FDA Approves Marketing of Medical Device for Treatment of Abdominal Pain in Adolescents with IBS
The US FDA (United States Food and Drug Administration) approved the marketing of the IB-Stim medical device for the treatment of abdominal pain in adolescents with IBS.
What is the medical device for abdominal pain treatment?
The IB-Stim is a single-use electrical nerve stimulator that provides mild stimulation to specific nerves. The device is battery powered and is placed behind the ear for up to five days. After five days, the device is removed, however, new single-use IB-Stim devices can be replaced in the original’s place for up to three total weeks of treatment. In particular, the device is designed to be used by individuals between the ages of 11 and 18, and alongside other IBS-related treatment options.
How does it work?
The IB-Stim mildly stimulates certain cranial nerve branches around the ear, which is thought to help with the functional pain that is related to IBS. The IB-Stim is not indicated for use in adolescents who also have hemophilia, cardiac pacemakers, or a condition called psoriasis vulgaris. The FDA approved the IB-Stim through a special review pathway designed for new, low- to moderate-risk medical devices. Similar devices have been designed and used in acupuncture and the treatment of opioid addiction.
Is the treatment effective?
The FDA based its approval of the IB-Stim off of results from a clinical trial. The study included 50 individuals between the ages of 11 and 18 with IBS, who also had IBS-related abdominal pain. Of these 50 individuals, 27 were treated with the IB-Stim, and the other 23 were treated with a placebo device (a non-active treatment). The study looked at changes in Pain Frequency Severity Duration (PFSD) scores, usual pain, and worst abdominal pain over three weeks. All participants had similar severities of worst abdominal pain before starting the trial and were allowed to continue stable doses of medications for their abdominal pain, regardless of whether or not they were treated with the IB-Stim. The study did not investigate changes in bowel movements.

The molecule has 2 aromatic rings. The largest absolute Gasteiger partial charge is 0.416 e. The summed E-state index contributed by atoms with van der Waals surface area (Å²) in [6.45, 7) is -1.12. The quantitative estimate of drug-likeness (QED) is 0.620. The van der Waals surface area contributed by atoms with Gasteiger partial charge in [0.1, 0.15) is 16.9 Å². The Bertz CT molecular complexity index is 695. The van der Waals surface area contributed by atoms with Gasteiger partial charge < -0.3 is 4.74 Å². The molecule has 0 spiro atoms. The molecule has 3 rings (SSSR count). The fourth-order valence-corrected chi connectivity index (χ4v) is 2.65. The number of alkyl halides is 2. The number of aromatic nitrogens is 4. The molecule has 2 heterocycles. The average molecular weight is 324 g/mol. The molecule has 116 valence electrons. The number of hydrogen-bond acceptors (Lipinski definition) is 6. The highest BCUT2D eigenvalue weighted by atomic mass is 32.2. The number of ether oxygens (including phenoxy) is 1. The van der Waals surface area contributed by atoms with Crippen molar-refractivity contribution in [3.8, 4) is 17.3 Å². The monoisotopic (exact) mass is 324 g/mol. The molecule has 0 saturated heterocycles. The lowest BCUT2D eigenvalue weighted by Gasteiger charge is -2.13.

Overall, results from the trial showed a greater improvement in worst abdominal pain for those treated with the IB-Stim from the start of the trial across weeks one, two, and three when compared to those who were not treated with the IB-Stim. Nearly 60% of individuals treated with the IB-Stim had a 30% reduction in worst abdominal pain experienced, while only about 25% of those given placebo reached this point. The PFSD scores were also more improved for those treated with the IB-Stim when compared to the placebo group at the three-week mark. Additionally, over half of those treated with the IB-Stim had a 30% reduction in their usual pain, while less than a third of placebo patients experienced this outcome. Overall, the IB-Stim (alongside other IBS treatment options) seemed to lead to greater improvements in all pain categories studied by the researchers.
What are the side effects?
The most common adverse effects reported during the study were mild ear discomfort (six participants) and adhesive allergy at the side of the device application (three participants). The device is marketed by Innovative Health Solutions. The IB-Stim is available by prescription only.1
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